Karishma

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Today is one of my favorite days of the year. After months and months of hard work by a lot of people, it’s finally arrived:

 

It's Maple launch day!

 

Yes, I am very pleased to announce that Maple 2022 is here.

 

As we’ve done in years past, Samir and I started this release by spending many hours reviewing feedback from Maple Primes posts, support emails, sessions with staff who regularly talk with customers and who use Maple themselves, and our own direct conversations with customers. Of course a year is never enough to implement every good idea, but our goal was to identity a feature set that would appeal to, delight, and hopefully excite our customers.

 

Ultimately, you will be the judge, but I can tell that there are some things in Maple 2022 that I am personally very excited about. These are “quality of life” improvements that have been requested by customs and make some things in Maple that were frankly kind of annoying a lot better. The rest of this post will discuss my favorite improvements in more detail (or you can watch this video), and of course, you can get much more information about these and all the other improvements in What’s New in Maple 2022.

 

#1 – Did you ever find yourself jumping back and forth between your Maple document and Print Preview, again and again, as you prepare your worksheet for printing or export to PDF? It can be a pain, especially with long documents that include plots, tables, and sections. So I'm happy to announce that Maple 2022 includes a new Print Layout mode. This new layout mode lets you see the page boundaries as you edit the document, so you can adjust your content as you go. In Maple 2022, what you see on the page is what you get when you print or export to PDF. Hurray!

 

 

 

 

#2 – Are you tired of explaining to your students why the graph of tan(x) doesn’t look right in Maple?  Good news!  With Maple 2022, you won’t have to have that conversation ever again. Maple 2022's new adaptive plotting algorithm means that when you plot tan(x), 1/(1-x), floor and ceiling functions, and most other curves with discontinuities, you’ll get what you expect by default – no more vertical lines, no need to specify the discont option, and it’s still fast.

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#3 – Did you ever run into a situation where zooming, panning, or resizing your plot didn’t actually give you the better view of the plot you were looking for? Now Maple recomputes and redraws when needed to give you what you wanted – a good look at your plot.

   

 

#4 – Are you a fan of the Plot Builder? If you are, I'm delighted to let you know that the Plot Builder in Maple 2022 now supports plotting multiple expressions together on the same axes. So don't hold back - use the Plot Builder to customize plots and animations of any number of 2-D and 3-D expressions plots and animations. (We also got rid of that annoying empty plot when you first open it, too.)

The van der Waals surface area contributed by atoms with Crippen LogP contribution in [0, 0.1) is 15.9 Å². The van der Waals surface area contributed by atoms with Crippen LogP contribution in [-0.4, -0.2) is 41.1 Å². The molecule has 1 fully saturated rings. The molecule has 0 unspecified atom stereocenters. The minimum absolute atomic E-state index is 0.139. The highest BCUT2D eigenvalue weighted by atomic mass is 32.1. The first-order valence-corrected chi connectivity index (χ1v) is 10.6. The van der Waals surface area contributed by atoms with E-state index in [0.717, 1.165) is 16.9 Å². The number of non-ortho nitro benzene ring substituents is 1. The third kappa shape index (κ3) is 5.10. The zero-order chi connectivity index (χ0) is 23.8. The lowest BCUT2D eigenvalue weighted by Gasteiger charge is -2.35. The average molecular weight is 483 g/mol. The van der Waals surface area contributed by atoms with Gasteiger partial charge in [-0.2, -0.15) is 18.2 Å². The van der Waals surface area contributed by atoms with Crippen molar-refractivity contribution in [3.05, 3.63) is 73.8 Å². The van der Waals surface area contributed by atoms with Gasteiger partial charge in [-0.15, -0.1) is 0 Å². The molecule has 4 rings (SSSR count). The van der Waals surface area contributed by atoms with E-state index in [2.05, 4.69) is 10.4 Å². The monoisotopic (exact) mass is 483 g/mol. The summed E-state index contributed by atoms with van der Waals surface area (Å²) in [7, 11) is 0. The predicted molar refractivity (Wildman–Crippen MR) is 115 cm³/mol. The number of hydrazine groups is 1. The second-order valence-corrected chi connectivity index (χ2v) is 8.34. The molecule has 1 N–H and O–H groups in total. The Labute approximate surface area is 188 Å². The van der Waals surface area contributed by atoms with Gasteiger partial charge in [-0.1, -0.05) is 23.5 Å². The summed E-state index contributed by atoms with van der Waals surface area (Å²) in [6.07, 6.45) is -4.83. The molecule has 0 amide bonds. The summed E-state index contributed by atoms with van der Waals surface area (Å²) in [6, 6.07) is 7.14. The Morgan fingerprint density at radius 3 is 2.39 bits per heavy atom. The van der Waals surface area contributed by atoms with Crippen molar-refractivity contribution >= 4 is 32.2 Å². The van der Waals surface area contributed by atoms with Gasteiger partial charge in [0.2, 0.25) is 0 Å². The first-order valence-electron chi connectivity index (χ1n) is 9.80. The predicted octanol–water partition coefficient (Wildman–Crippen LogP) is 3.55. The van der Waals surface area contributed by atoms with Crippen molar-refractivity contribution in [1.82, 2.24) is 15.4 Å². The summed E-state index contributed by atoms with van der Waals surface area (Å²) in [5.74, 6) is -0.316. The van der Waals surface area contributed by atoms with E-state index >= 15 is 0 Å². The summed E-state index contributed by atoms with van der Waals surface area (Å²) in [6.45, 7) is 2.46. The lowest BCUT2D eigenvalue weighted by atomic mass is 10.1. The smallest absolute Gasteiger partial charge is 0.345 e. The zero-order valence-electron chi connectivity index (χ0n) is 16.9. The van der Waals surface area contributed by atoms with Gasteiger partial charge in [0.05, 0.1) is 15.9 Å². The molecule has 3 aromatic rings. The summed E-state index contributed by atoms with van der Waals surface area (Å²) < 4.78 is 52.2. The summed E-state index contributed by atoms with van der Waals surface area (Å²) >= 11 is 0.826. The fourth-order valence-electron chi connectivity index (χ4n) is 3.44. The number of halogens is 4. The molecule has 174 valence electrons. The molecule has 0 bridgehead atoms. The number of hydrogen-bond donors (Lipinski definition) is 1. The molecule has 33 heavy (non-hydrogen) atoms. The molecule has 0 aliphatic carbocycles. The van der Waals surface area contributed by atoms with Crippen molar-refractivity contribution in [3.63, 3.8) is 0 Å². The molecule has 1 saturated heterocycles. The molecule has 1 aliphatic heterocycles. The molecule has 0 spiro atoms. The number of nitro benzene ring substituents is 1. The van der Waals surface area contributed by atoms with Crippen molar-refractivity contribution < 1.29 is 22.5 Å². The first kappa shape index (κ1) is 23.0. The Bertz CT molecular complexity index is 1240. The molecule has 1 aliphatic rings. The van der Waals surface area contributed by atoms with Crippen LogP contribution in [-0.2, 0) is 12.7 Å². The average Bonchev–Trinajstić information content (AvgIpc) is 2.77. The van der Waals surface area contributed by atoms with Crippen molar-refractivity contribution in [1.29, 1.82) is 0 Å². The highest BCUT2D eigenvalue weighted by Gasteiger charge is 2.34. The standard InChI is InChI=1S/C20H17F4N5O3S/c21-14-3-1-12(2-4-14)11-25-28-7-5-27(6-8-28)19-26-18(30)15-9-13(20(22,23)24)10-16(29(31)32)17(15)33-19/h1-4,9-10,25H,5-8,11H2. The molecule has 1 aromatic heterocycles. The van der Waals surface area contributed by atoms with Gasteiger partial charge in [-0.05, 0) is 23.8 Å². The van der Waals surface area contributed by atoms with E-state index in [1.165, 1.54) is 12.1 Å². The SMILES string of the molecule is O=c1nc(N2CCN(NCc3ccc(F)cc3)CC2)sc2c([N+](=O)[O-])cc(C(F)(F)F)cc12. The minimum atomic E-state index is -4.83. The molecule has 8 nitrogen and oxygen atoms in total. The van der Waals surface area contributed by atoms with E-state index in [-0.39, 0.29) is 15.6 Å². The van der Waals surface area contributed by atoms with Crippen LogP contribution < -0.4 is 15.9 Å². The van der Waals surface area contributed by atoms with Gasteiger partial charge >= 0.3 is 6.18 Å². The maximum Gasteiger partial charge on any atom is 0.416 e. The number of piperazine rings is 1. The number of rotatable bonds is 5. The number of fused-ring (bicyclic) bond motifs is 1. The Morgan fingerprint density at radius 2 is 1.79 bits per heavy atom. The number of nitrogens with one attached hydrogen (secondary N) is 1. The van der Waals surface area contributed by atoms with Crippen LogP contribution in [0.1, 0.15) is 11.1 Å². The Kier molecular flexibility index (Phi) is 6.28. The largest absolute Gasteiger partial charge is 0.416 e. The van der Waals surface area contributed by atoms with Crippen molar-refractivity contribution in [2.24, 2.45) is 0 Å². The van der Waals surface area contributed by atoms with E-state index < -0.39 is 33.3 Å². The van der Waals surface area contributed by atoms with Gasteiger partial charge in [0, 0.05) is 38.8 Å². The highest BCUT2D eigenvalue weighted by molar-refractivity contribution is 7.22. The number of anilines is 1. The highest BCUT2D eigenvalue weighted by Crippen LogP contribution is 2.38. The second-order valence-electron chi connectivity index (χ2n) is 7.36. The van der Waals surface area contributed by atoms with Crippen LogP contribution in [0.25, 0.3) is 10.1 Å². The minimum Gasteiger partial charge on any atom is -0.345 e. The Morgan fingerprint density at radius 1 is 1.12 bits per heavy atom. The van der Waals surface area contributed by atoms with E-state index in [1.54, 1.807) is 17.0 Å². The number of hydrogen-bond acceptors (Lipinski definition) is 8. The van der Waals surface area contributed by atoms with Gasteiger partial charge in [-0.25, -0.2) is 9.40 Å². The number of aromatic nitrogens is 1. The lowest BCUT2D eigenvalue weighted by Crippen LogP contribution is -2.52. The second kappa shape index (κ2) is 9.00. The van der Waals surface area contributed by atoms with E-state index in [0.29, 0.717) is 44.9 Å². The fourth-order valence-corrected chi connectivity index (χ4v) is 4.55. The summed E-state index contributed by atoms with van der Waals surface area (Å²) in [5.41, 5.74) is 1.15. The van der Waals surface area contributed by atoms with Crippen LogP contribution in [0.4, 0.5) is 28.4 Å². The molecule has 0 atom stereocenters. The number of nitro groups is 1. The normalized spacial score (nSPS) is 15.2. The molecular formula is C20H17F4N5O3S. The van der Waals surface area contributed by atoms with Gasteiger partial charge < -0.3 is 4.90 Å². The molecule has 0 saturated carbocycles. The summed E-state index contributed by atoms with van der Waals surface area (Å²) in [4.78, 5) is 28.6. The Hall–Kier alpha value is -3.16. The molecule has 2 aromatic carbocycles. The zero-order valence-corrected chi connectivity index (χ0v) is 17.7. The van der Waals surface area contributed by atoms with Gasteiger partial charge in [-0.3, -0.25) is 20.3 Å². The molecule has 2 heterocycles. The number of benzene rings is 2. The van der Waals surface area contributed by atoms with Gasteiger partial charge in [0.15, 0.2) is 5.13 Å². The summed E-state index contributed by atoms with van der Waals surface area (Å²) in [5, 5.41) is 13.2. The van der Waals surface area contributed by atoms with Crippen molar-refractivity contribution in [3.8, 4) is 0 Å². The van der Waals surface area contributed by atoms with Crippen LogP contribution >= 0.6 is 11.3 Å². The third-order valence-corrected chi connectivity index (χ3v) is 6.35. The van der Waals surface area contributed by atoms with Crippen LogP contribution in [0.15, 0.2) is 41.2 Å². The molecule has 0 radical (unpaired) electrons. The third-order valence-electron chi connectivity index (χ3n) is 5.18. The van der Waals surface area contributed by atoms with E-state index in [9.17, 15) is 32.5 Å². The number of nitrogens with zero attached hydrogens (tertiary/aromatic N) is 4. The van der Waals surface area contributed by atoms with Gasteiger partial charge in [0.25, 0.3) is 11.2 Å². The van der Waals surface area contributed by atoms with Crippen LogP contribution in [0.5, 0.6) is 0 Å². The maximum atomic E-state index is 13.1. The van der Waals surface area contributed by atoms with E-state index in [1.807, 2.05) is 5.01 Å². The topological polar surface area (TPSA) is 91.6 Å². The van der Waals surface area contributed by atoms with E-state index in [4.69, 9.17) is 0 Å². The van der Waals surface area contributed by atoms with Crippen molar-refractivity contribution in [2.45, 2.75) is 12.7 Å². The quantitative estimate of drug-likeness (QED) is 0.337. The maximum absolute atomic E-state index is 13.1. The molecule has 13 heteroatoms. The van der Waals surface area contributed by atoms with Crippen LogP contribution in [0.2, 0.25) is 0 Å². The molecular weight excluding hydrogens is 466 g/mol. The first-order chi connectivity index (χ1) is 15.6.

#5 - And, by popular demand, Maple 2022 now magnifies the text in the table of contents/search results when you magnify a help page. No more squinting to find the topic of interest. My eyes are much happier.

 

Those are my favorites, but there is a lot more in the release. To learn more about all the improvements in Maple 2022, visit What’s New in Maple 2022

I've said it before, and I'll say it again, at Maplesoft, I have the privilege of working with some of the most talented and creative minds around. My colleagues are constantly pushing the boundaries of what we can build and what our products can do.Christmas Wreath in Maple Learn

So to close out 2021, I wanted to share a video that one of our brilliant developers, Marek, sent the company. Marek emails a greeting every year wishing his Maplesoft colleagues a Happy Holiday.  Well, this year, he stepped it up a notch and created this superb video explaining "How to decorate for Christmas using Math", where he created a wreath using Maple Learn.

Watching the video brought a smile to my face, and I know it did the same for others.

I hope this video warms your heart as it did mine. On behalf of all of us at Maplesoft, Happy Holidays!

The most frequent question I get asked when presenting Maple Learn is: “How is Maple Learn different from Desmos?”  The second most frequent question is: “How is Maple Learn different from GeoGebra?”. And they are great questions! Why invest time in learning and introducing students to something new if it works and behaves exactly like something you already use? I certainly wouldn’t bother, and I can’t imagine that anyone else would either. So, in this post, I will do my best to articulate the differences as succinctly as possible, and we’ll be happy to arrange a demo for anyone who is interested in learning more.  Are you ready for another top 3 list!?

Disclaimer: Before we dive in, I’d like to start by saying that Desmos and GeoGebra are great tools. This post is not intended to disparage them. Rather my goal is to highlight the things that make Maple Learn unique.

So without further ado:

1. Maple Learn is the equivalent to doing math on paper, just better!

Maple Learn is akin to a digital math notebook. The canvas gives students the same feeling as solving a math problem on paper – the ability to work through a problem line by line, with explanations, notes, and additional calculations wherever they want them on the page – only with extras. Students can also use Maple Learn to perform tedious intermediate steps, see a graph to get a better sense of the problem, vary parameters to explore the effect on graphs and results, do a quick side calculation to double-check an individual step, and verify the final result.

2. Maple Learn takes a more holistic approach to learning